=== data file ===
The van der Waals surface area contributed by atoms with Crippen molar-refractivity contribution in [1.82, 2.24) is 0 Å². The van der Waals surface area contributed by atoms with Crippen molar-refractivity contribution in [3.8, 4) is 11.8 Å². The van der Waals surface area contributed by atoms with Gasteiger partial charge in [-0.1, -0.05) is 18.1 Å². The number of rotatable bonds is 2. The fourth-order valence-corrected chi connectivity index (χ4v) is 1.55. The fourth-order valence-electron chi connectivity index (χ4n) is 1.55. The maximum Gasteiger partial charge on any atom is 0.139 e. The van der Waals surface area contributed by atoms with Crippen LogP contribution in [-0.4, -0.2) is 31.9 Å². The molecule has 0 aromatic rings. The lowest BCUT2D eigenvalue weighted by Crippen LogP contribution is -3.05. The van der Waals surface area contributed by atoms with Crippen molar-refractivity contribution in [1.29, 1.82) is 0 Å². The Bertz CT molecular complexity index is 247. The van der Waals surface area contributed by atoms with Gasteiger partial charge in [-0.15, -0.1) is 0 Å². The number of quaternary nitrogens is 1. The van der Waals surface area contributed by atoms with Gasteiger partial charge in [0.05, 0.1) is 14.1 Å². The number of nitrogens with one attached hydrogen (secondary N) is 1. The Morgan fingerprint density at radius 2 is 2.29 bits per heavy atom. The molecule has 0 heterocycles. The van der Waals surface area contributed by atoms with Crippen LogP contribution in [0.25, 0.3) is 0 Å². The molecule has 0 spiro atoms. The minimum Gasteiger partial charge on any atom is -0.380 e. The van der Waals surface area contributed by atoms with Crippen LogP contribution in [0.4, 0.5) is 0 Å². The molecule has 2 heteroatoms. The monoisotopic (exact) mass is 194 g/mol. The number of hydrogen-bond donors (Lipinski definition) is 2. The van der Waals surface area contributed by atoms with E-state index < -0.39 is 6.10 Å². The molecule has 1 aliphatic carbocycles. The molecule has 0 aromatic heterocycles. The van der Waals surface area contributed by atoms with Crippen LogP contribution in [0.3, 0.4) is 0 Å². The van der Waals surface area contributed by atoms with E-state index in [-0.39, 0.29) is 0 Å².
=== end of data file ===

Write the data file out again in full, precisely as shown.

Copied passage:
The van der Waals surface area contributed by atoms with Crippen molar-refractivity contribution in [1.82, 2.24) is 0 Å². The van der Waals surface area contributed by atoms with Crippen molar-refractivity contribution in [3.8, 4) is 11.8 Å². The van der Waals surface area contributed by atoms with Gasteiger partial charge in [-0.1, -0.05) is 18.1 Å². The number of rotatable bonds is 2. The fourth-order valence-corrected chi connectivity index (χ4v) is 1.55. The fourth-order valence-electron chi connectivity index (χ4n) is 1.55. The maximum Gasteiger partial charge on any atom is 0.139 e. The van der Waals surface area contributed by atoms with Crippen LogP contribution in [-0.4, -0.2) is 31.9 Å². The molecule has 0 aromatic rings. The lowest BCUT2D eigenvalue weighted by Crippen LogP contribution is -3.05. The van der Waals surface area contributed by atoms with Crippen molar-refractivity contribution in [1.29, 1.82) is 0 Å². The Bertz CT molecular complexity index is 247. The van der Waals surface area contributed by atoms with Gasteiger partial charge in [-0.15, -0.1) is 0 Å². The number of quaternary nitrogens is 1. The van der Waals surface area contributed by atoms with Gasteiger partial charge in [0.05, 0.1) is 14.1 Å². The number of nitrogens with one attached hydrogen (secondary N) is 1. The Morgan fingerprint density at radius 2 is 2.29 bits per heavy atom. The molecule has 0 heterocycles. The van der Waals surface area contributed by atoms with Crippen LogP contribution in [0.25, 0.3) is 0 Å². The molecule has 0 spiro atoms. The minimum Gasteiger partial charge on any atom is -0.380 e. The van der Waals surface area contributed by atoms with Crippen LogP contribution in [0.4, 0.5) is 0 Å². The molecule has 2 heteroatoms. The monoisotopic (exact) mass is 194 g/mol. The number of hydrogen-bond donors (Lipinski definition) is 2. The van der Waals surface area contributed by atoms with E-state index < -0.39 is 6.10 Å². The molecule has 1 aliphatic carbocycles. The molecule has 0 aromatic heterocycles. The van der Waals surface area contributed by atoms with Crippen LogP contribution in [0.3, 0.4) is 0 Å². The van der Waals surface area contributed by atoms with E-state index in [-0.39, 0.29) is 0 Å².